While this isn't a movie specifically about art, it is still a movie about a life with art, and most of Ushio and Noriko's activities are dedicated to art, whether it's making it or selling it. They're surprisingly mercenary about the business of art, but they've been clinging to fringes of the art world for so long that neither of them can afford to be idealists. Landlords don't care if you've got a show coming up when the check was due last week. It's fun watching the matter of fact way that they pick out sculptures for Ushio to sell on a trip to Japan, for instance, and even more fun listening to Noriko tell a woman from the Guggenheim that the painting she wants to buy from them was given to a friend while Ushio was "a little drunk." Ushio is definitely the big dog of the two, but when he goes to Japan, Noriko flourishes. There's a shock of recognition for me in this scene, actually. I find myself most productive as an artist when my partner is absent. Parners and spouses are rarely muses and the everyday task of negotiating a relationship is sometimes the enemy of art. This is clearly the case here. When Noriko tells Ushio that his newest painting is "no good," you can see the value she has to him, though, because she's absolutely right and he knows it. Again, they have no illusions. He reworks the painting.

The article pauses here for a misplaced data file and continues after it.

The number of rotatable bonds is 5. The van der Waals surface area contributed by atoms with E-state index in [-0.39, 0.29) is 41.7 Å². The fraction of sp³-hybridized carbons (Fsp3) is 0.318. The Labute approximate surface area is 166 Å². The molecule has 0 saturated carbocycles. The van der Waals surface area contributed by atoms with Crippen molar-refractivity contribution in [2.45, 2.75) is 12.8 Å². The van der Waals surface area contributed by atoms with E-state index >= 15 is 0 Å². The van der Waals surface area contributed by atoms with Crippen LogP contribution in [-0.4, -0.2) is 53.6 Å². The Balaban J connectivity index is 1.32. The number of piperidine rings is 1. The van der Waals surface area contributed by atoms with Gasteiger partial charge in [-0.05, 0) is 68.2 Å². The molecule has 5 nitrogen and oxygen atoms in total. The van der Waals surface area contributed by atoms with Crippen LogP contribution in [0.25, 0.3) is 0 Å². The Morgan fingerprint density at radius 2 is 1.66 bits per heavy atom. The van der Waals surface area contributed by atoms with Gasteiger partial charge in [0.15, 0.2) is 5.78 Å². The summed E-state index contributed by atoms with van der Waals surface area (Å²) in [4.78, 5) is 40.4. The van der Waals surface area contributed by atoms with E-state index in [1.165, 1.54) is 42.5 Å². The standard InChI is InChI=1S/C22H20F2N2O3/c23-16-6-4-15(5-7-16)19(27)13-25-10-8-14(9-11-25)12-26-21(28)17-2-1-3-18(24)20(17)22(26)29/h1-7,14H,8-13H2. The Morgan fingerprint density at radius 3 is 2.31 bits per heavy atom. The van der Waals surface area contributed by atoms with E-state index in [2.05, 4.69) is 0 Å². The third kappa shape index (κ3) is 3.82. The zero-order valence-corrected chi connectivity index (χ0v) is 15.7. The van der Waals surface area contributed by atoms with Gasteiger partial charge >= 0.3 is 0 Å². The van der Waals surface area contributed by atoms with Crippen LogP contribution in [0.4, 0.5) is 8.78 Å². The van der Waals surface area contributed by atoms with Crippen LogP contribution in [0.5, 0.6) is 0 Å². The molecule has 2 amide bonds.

The film has a plot, I guess, as Ushio and Noriko prepare a joint exhibition in which Noriko's "Cutie" drawings have their own space at last. The process by which they prepare is as chaotic as the way they live. Their home and studio space sometimes makes the couple look like post-apocalyptic squatters. The scenes of Ushio creating art are a kind of chaos, too. One of his primary means of creating art is to dunk some boxing gloves in paint and punch the canvas. Ushio is a so-called "action painter," and the results he gets are often startling. He also creates huge sculptures of motorcycles out of found materials--mostly cardboard scrounged from dumpsters--that strike me as the sort of thing you would get if Dali, Oldenberg, and Robert Williams got smashed on tequila and decided to collaborate. There's a subtle statement on the nature of contemporary art in the way it is presented when it is at home with the Shinoharas and when you put it in a gallery. When it's in their home or studio, it's all of a piece with the chaos of their lives, but when it's in a vast gallery space, showcased amid blinding walls and track lighting, it's transformed.
This film gets the nod for my favorite credit sequence in a long while, too: both Uriko and Noriko are laced into paint-soaked boxing gloves and they go at each other in a kind of elegiac slow motion. It's one of the most beautiful things I've seen in any movie in a while.
I'd be remiss if I didn't mention the fact that both Ushio and Noriko were at the screening, and in person, they have that same quality of comedy about them. The True/False organizers arranged to have Ushio give a demonstration of his boxing painting in a parking lot around the corner from the theater, which turned into one of the festival's most talked-about highlights.